Project Management

3 Things That Help Project Managers Be Good Persuaders

Speaking is an easy task. If you don’t suffer from any kinds of disability, you can speak as much as other people. But to speak persuasively and influence the decisions and perception of other people is a challenge. It may take years of experience or learned skills, or is simply a gift. For project managers, being able to speak persuasively is vital in determining the success of a project and also forging a personal legacy. Project managers should spend more time persuading. In writing for Voices on Project Management, Dave Wakeman offers three tips on what project managers should do to enhance their persuasive communication skills:

  1. Think in terms of what the other person needs to know.
  2. Ask yourself what the next logical step is you need someone to take.
  3. Frame your conversation around the benefits.

Speak for a Reason

It is not by accident that Aristotle became famously known; his treatise on the art of persuasion and how to apply rhetoric into everyday life is still practical and useful up to this day. If we are persuaders instead of pure communicators, we can do a much more effective job of influencing the decisions and thinking of our friends, family, colleagues, clients, stakeholders, sponsors, or team members to see things the way we do.

For project managers, to talk other people into your goals and vision is to communicate mindfully and with a purpose, to know what to say and not to say, to highlight and focus on certain aspects, and to touch on things that can interest others. Don’t be a boring and indecisive project manager who gives redundant information and shows no resolution on how to deal with a vast source of data. Be someone who may not speak often, but whenever you speak, you make others listen carefully and follow your words. Create power for your speech and make others value every moment that they can listen to you.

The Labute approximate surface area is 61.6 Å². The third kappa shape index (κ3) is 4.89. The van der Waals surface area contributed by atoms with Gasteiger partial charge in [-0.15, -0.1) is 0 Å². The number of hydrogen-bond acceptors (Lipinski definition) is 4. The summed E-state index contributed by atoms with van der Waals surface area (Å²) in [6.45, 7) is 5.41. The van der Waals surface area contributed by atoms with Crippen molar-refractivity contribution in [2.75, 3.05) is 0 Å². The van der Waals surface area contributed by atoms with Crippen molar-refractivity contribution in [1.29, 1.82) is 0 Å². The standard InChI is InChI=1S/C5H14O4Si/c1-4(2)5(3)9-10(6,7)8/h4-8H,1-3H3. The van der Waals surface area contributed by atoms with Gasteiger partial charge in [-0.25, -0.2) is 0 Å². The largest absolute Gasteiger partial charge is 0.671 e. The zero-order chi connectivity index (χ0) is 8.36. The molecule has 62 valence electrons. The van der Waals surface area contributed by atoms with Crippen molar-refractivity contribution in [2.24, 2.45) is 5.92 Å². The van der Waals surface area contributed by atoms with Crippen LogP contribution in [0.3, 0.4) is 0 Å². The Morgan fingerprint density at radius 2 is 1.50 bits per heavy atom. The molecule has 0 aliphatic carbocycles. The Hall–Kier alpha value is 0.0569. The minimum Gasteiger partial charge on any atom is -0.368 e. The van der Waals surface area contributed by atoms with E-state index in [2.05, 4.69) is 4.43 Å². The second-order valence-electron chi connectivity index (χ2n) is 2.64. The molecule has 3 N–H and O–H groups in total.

Wakeman goes on to say this:

We have so much information coming at us that we might feel like the best course of action is to just give everything to everyone. The problem with this is that it is ineffectual and overwhelming. And too much information usually causes people to punt decisions or fall back on previous decisions.

That’s why it’s important to think about the people you are communicating with before you say a word.

What do they need to know? What actions do you need them to take? What do they already know?

Ask yourself questions like this and try to figure out what your audience needs to know to stay up to date, take action, or buy in.

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